Philip-Lorca diCorcia is an American photographer who was born in Connecticut, 1951. He attended Boston’s School of the Museum of Fine Arts. He then studied at Yale University and in 1979, attained his Master of Fine Art degree in photography.
DiCorcia’s approaches fluctuates between ironically staged compositions and informal shots. His work is similar to documentary photography combined with the fictions from advertising and cinema. This creates a strong connection amid fantasy, reality and desire.
In the late 70s, diCorcia used his family and friends as subjects for his staged photographs in such a clever way that it made the viewers think that the images were shot spontaneously. Later, he started taking pictures of random individuals in urban places worldwide, such as Calcutta, New York, Tokyo, Rome, Hollywood and Berlin. He often hid the lights in the roadway to illuminate a subject in a unique way, separating them from other street people. He then captured accidental poses, unintended facial expressions and movements, with a sense of drama.
DiCorcia’s series like Heads, Lucky Thirteen, A Storybook Life, Streetwork, and Hustlers – can all be considered as his dynamic explorations of conceptual and formal domains of interest.
His images consists of black humor and can be interpreted in various ways by different viewers. His work is planted with issues and concepts like commodification of morality, identity and art, as well as the selling of reality.
In 1989, Philip-Lorca diCorcia started to work on his project, Hustlers, with the help of $45,000 fellowship granted to him by National Endowment for the Arts.
In the 1990s, he visited Los Angeles five times in order to photograph Hollywood male escorts. Initially, he took pictures of the male prostitutes inside motels, and later he moved the setting to streets. In 1993, 25 photos from this project were exhibited at the Museum of Modern Art. The show was titled, Strangers and each image was labeled with the subject’s name, age, hometown and money they charge.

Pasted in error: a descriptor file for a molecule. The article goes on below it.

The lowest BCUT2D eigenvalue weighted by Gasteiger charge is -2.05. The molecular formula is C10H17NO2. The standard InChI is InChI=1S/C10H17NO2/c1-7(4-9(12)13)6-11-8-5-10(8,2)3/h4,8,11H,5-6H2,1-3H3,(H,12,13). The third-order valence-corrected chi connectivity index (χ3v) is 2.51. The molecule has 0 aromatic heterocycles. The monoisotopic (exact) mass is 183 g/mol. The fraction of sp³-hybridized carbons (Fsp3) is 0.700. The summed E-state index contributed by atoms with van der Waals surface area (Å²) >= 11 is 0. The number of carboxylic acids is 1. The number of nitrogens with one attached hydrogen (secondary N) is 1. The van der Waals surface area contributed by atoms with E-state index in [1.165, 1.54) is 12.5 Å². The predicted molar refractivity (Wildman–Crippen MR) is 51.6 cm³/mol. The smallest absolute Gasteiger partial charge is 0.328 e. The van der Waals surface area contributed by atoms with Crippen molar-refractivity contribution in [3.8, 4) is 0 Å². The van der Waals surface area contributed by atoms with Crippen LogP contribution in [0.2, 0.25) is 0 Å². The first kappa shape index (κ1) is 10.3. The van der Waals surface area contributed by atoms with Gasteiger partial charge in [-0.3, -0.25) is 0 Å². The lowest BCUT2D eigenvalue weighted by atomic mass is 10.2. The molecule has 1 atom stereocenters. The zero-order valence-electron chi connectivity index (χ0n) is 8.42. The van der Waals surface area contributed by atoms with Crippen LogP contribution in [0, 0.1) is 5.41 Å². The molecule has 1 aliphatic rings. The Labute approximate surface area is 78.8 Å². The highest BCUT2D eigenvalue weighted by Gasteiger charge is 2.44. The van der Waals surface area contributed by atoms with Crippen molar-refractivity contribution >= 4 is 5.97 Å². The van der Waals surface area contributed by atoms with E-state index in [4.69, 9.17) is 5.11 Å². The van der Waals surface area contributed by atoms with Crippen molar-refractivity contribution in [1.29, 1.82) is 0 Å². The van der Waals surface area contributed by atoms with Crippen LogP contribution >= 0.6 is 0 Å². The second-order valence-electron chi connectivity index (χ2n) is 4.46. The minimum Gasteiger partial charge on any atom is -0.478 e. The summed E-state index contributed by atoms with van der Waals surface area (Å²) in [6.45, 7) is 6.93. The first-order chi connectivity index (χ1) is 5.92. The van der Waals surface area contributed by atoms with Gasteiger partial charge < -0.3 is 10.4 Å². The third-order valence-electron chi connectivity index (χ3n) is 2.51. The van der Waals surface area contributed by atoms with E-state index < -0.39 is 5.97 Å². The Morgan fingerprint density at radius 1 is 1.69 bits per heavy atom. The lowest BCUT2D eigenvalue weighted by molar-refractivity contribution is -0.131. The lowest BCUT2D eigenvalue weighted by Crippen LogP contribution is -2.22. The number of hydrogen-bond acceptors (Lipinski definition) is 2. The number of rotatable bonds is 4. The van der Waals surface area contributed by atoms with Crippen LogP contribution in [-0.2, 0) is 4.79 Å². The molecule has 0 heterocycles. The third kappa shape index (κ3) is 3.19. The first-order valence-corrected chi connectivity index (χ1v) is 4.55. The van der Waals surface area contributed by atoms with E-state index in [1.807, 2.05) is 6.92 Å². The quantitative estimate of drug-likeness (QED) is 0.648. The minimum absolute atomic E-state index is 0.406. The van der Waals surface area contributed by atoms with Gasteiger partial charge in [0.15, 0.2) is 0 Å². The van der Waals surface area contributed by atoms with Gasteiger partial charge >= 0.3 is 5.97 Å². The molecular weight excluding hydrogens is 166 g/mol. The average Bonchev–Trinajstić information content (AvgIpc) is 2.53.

From 1997 until 2008, DiCorcia and Dennis Freedman collaborated to produce a series of photographic stories of fashion in locations like New York, Cairo and Havana. These stories were formerly published by W magazine.
His work is included in the main collections of museums and galleries around the world, such as Essen’s Museum Folkwang; Paris’s Bibliothèque Nationale, and Centre Georges Pompidou; Museum of Modern Art, and Solomon R. Guggenheim Museum (New York); London’s Tate Gallery; and Victoria & Albert Museum.
Works made by diCorcia have been displayed in group exhibitions in Europe and the United States since 1977. He also participated in the traveling retrospective, Pleasures and Terrors of Domestic Comfort in 1991 by MoMA, New York. His work was also shown in Whitney Biennial in 1997 at the Whitney Museum of American Art. In 2003, his work appeared in Tate Museum‘s exhibition, Cruel and Tender.
In 1985, diCorcia did his first unaccompanied show and since then his solo shows have been happening worldwide, including Museum of Modern Art, New York; Centre National de la Photographie, Paris; Sprengel Museum, Hannover; Whitechapel Art Gallery, London; Art Space Ginza, Tokyo; and Museo Nacional Centro de Arte Reina Sofia, Madrid. In 2009, thousand Polaroids by Philip-Lorca diCorcia were exhibited in New York by David Zwirner. In 2011, his Polaroids were shown at London’s Sprüth Magers.
DiCorcia has received awards as well, including National Endowment for the Arts Fellowship in 198o, 1986 and 1989; John Simon Guggenheim memorial Foundation Fellowship, 1987; Alfred Eisenstaedt Award, 1998; Infinity Award for Applied Photography from International center of Photography, 2001; and etc.